This is a topic that has been a scratching bug in the back of my head since I started studying education. How am I suppose to get every student excited about reading? Is it right for me to expect them all to enjoy reading when I know very well I did not enjoy every subject I was signed up for? How can I ensure their reading and writing will improve together? How do I know they are all really reading and not just using other sources to learn enough to get by? How do I make reading something they love and not just something they do? (Okay, so maybe there was more than one bug back there this whole time.) It turns out there is one simple answer for all these questions; let the students chose what they read.
AP tests examine how well students read, not what they read. If students read, whatever they read, they will be able to decipher any text, as long as they read. Reading what they enjoy will give them the same skills as reading the classics when it comes to understanding the context. A student is more likely to dive into a novel they choose than an assigned read simply because they are humans with rights as well. “Many times these teachers mistake their duty: to teach the child and not the book.”-Amy Rasmussen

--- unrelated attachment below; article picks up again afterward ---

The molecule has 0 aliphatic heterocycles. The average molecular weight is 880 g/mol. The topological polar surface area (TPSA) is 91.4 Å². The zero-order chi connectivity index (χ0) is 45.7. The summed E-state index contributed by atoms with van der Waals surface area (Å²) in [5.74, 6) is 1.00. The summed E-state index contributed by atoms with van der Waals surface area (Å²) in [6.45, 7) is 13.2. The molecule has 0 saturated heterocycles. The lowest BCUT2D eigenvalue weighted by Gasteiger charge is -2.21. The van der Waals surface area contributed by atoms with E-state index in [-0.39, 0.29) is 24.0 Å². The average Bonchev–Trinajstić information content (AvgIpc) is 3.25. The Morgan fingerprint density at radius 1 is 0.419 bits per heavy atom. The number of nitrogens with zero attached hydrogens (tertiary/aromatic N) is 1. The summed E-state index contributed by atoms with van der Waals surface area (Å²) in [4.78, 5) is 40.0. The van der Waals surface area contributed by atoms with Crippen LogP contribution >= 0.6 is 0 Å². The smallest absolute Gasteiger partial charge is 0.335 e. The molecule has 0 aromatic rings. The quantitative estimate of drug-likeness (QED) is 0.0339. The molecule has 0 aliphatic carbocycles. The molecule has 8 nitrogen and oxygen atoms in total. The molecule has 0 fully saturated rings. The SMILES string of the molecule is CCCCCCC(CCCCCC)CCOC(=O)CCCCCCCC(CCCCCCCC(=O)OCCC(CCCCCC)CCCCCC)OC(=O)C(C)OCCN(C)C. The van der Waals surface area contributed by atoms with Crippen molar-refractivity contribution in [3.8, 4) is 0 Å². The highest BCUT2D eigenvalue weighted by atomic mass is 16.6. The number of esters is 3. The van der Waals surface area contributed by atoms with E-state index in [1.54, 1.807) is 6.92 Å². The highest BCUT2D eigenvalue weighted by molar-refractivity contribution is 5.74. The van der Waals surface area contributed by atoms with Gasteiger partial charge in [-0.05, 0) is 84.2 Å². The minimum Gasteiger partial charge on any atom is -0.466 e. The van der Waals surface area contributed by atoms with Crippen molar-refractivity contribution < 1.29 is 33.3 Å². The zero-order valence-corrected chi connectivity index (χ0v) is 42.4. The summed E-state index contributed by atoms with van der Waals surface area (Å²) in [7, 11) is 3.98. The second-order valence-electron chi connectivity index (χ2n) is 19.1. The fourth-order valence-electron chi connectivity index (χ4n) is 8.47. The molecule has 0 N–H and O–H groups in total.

Students need to be reading more than just books. We need to show them articles and graphic novels that entice them. If the true goal (as some teachers think) is to prepare secondary learners for a higher education, we cannot keep just filling them up with the classics. They need to know how to read research articles; raw material. Another reason to advocate for the reading of articles is the selection is never bare. Due to the straightforward presentation of information, each student will be able to find at least one topic they are interested, teaching them how to pull those articles apart for the information that matters. These skills will be far more helpful in a lecture hall than understanding the plot of 1984.